213. ESTIMATING POWER FROM A DOWNHOLE PIEZOELECTRIC ENERGY HARVESTING SYSTEM

Department: Structural Engineering
Faculty Advisor(s): Michael D. Todd

Primary Student
Name: Eric John Kjolsing
Email: ekjolsin@ucsd.edu
Phone: 858-534-5993
Grad Year: 2016

Abstract
A vibration based energy harvesting system is desired to replace or supplement existing components used to power downhole well monitoring equipment. Since the geometry, loads, and boundary conditions vary from well to well, the energy harvesting system must be well-specific in order to maximize the harvested energy. This poster describes a MATLAB program written to facilitate the design of each well-specific energy harvester. The program consists of three sequential design phases. In the first phase, user-defined representative acceleration profiles are transformed into the Fourier domain to generate a time-varying 360 frequency profile. After accounting for geometric limitations within the energy harvesting system, this frequency profile is used to calculate signal power estimates for all relevant permutations of the base frequencies of the individual energy harvester elements. Each of these realizations is then integrated over the time domain of interest and compared to all other realizations in order to determine the optimal base frequencies for each energy harvesting element within the energy harvesting system. In the second phase, a simple damping model is used to generate a mass normalized power profile to give the user an order of magnitude estimate of the power that might be extracted by the energy harvesting system. If the power estimate is significantly below the power required for the well-specific monitoring equipment then the energy harvester design can be abandoned before phase three; phase three is significantly more input and resource intensive than the first two phases. In the third phase, uncertainties in the mechanical and electrical properties are accounted for. User-defined properties are made to be time and temperature dependent and given bounds of uncertainty. Power estimates are then generated using the coupled equations of motion (mechanical and electrical) in a Monte Carlo simulation. The output realizations are condensed into an expected power profile which can be used in determining which well monitoring equipment can be partially or fully powered by the energy harvesting system. Power profiles based on confidence intervals are also provided. The described program will be of use to well operators who may be thinking of deploying an energy harvesting system and engineers/researchers interested in designing and fabricating downhole energy harvesting systems.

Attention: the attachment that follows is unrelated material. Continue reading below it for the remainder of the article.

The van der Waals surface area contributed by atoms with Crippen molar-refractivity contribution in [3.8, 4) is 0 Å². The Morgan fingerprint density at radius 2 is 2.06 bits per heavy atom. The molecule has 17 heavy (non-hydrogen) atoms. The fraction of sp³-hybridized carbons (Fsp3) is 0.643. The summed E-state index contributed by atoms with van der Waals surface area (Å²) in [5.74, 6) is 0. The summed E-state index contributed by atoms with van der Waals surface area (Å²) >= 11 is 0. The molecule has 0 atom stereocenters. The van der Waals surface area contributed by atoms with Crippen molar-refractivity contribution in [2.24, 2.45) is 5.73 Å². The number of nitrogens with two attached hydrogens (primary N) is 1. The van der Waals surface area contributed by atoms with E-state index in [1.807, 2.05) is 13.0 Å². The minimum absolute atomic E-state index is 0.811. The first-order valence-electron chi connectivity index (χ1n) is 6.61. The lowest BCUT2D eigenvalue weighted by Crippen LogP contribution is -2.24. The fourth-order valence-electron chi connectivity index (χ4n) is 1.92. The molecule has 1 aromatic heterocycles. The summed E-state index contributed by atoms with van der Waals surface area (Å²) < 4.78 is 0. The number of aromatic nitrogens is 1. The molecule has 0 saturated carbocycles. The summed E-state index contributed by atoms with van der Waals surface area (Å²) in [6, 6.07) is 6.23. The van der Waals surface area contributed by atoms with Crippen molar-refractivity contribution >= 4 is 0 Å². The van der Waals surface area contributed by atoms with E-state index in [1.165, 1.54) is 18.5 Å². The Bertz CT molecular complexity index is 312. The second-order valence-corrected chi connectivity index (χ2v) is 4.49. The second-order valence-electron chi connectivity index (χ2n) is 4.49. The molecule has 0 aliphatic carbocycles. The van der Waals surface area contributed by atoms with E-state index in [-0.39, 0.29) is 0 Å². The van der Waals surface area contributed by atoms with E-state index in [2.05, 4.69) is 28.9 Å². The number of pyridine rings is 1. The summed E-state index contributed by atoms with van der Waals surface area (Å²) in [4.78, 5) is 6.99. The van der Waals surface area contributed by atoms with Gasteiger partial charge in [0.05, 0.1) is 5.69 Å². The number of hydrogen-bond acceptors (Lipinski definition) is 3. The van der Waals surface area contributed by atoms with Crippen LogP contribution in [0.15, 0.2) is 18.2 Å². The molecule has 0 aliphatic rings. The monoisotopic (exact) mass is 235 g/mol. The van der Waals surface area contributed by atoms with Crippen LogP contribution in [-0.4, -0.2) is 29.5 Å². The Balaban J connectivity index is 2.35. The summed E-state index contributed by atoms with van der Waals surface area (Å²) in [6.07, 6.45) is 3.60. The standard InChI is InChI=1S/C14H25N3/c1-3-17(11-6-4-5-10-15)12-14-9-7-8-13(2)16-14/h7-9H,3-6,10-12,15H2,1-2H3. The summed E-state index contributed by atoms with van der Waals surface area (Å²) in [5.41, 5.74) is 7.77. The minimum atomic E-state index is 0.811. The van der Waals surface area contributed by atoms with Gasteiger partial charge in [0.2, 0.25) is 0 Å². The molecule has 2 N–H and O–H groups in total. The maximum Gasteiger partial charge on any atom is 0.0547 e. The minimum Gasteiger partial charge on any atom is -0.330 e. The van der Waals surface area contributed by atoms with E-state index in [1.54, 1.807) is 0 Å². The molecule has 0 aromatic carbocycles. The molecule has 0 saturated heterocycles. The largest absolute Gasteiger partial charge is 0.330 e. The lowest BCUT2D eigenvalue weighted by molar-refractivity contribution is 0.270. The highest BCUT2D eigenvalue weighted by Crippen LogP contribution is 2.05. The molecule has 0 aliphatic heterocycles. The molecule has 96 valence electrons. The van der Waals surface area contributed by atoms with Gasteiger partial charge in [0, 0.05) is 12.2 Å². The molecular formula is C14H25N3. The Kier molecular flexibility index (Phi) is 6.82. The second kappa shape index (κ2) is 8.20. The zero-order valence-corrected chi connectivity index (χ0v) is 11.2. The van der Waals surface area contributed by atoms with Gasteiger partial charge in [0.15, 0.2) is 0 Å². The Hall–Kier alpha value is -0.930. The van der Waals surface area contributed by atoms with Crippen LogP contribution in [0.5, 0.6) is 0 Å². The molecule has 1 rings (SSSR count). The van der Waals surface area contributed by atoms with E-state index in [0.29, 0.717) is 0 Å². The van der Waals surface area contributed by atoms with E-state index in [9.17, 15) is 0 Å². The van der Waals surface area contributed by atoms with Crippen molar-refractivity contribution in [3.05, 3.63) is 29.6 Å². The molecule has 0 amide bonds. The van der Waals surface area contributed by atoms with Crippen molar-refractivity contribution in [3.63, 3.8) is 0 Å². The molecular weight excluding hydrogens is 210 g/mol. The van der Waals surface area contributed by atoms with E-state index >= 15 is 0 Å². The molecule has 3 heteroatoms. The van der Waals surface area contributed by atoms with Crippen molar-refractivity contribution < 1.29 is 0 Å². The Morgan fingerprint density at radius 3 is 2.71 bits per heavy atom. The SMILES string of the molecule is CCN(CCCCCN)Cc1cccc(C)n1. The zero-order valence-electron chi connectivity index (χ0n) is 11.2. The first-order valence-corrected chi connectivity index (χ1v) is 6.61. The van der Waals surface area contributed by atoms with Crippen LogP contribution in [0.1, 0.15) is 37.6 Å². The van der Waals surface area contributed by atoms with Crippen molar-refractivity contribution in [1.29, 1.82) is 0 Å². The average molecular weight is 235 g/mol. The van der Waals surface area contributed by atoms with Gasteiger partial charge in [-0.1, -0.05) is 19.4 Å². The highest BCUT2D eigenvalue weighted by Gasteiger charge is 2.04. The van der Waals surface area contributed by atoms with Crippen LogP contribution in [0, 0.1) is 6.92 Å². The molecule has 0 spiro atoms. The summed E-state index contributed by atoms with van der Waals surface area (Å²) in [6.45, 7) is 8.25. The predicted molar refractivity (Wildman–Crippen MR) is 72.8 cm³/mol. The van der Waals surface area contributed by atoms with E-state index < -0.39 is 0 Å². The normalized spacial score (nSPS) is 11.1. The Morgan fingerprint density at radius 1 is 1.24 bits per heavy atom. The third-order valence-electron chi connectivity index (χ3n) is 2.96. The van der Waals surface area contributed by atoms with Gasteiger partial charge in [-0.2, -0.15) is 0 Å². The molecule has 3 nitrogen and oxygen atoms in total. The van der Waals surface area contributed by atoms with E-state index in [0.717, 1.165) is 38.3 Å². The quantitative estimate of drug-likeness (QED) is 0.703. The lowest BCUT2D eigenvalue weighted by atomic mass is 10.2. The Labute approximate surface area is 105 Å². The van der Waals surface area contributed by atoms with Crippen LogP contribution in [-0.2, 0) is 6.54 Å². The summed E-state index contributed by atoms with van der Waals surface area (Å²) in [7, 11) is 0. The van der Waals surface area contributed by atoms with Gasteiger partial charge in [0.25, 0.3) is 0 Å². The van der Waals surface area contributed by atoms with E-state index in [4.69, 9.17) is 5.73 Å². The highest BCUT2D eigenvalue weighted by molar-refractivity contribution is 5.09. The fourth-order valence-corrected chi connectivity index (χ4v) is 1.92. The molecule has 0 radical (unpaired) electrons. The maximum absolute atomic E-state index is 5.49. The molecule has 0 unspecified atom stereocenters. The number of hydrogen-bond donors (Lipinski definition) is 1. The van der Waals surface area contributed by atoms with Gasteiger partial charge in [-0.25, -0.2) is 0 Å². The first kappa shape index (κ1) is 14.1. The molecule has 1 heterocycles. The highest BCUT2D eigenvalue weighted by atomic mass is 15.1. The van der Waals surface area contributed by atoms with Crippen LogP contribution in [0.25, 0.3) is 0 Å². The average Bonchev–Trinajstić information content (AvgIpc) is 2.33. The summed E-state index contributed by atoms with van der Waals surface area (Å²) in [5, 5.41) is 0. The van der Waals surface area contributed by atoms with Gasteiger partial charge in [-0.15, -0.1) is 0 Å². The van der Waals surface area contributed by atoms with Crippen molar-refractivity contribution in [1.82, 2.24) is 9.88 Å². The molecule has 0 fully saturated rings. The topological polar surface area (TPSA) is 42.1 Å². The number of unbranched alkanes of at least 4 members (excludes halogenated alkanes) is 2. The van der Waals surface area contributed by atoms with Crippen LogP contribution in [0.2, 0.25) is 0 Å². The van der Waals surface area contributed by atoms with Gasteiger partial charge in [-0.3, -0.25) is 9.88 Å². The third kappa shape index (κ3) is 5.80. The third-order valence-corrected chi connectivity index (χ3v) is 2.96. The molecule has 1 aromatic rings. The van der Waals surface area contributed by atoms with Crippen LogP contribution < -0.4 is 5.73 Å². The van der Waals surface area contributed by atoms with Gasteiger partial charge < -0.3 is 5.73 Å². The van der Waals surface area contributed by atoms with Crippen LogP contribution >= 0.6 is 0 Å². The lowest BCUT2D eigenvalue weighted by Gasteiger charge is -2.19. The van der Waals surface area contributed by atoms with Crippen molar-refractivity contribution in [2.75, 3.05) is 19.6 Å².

Industry Application Area(s)
Civil/Structural Engineering | Energy/Clean technology | Hydrocarbon

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